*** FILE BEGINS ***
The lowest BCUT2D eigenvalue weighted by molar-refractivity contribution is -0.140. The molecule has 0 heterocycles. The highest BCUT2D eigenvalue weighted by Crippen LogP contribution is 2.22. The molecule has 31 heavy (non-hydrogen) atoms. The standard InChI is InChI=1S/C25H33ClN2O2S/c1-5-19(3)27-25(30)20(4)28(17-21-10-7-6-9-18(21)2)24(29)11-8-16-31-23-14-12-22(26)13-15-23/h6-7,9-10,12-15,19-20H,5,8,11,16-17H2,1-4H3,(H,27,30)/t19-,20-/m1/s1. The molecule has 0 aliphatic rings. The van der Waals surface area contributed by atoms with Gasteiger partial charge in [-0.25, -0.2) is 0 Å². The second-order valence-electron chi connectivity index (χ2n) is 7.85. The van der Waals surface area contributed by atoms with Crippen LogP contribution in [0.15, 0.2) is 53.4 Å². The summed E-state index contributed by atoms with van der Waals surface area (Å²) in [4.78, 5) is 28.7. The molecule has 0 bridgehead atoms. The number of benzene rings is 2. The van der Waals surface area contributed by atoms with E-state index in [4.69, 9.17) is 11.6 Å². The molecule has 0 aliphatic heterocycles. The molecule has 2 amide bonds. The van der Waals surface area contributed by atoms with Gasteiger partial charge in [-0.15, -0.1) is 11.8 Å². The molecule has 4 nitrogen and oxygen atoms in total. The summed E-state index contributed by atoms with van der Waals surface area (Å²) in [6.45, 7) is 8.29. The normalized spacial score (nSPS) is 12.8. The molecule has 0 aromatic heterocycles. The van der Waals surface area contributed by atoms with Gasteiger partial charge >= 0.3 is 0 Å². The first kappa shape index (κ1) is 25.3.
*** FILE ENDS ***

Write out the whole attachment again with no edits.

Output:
The lowest BCUT2D eigenvalue weighted by molar-refractivity contribution is -0.140. The molecule has 0 heterocycles. The highest BCUT2D eigenvalue weighted by Crippen LogP contribution is 2.22. The molecule has 31 heavy (non-hydrogen) atoms. The standard InChI is InChI=1S/C25H33ClN2O2S/c1-5-19(3)27-25(30)20(4)28(17-21-10-7-6-9-18(21)2)24(29)11-8-16-31-23-14-12-22(26)13-15-23/h6-7,9-10,12-15,19-20H,5,8,11,16-17H2,1-4H3,(H,27,30)/t19-,20-/m1/s1. The molecule has 0 aliphatic rings. The van der Waals surface area contributed by atoms with Gasteiger partial charge in [-0.25, -0.2) is 0 Å². The second-order valence-electron chi connectivity index (χ2n) is 7.85. The van der Waals surface area contributed by atoms with Crippen LogP contribution in [0.15, 0.2) is 53.4 Å². The summed E-state index contributed by atoms with van der Waals surface area (Å²) in [4.78, 5) is 28.7. The molecule has 0 bridgehead atoms. The number of benzene rings is 2. The van der Waals surface area contributed by atoms with E-state index in [4.69, 9.17) is 11.6 Å². The molecule has 0 aliphatic heterocycles. The molecule has 2 amide bonds. The van der Waals surface area contributed by atoms with Gasteiger partial charge in [-0.15, -0.1) is 11.8 Å². The molecule has 4 nitrogen and oxygen atoms in total. The summed E-state index contributed by atoms with van der Waals surface area (Å²) in [6.45, 7) is 8.29. The normalized spacial score (nSPS) is 12.8. The molecule has 0 aromatic heterocycles. The van der Waals surface area contributed by atoms with Gasteiger partial charge >= 0.3 is 0 Å². The first kappa shape index (κ1) is 25.3.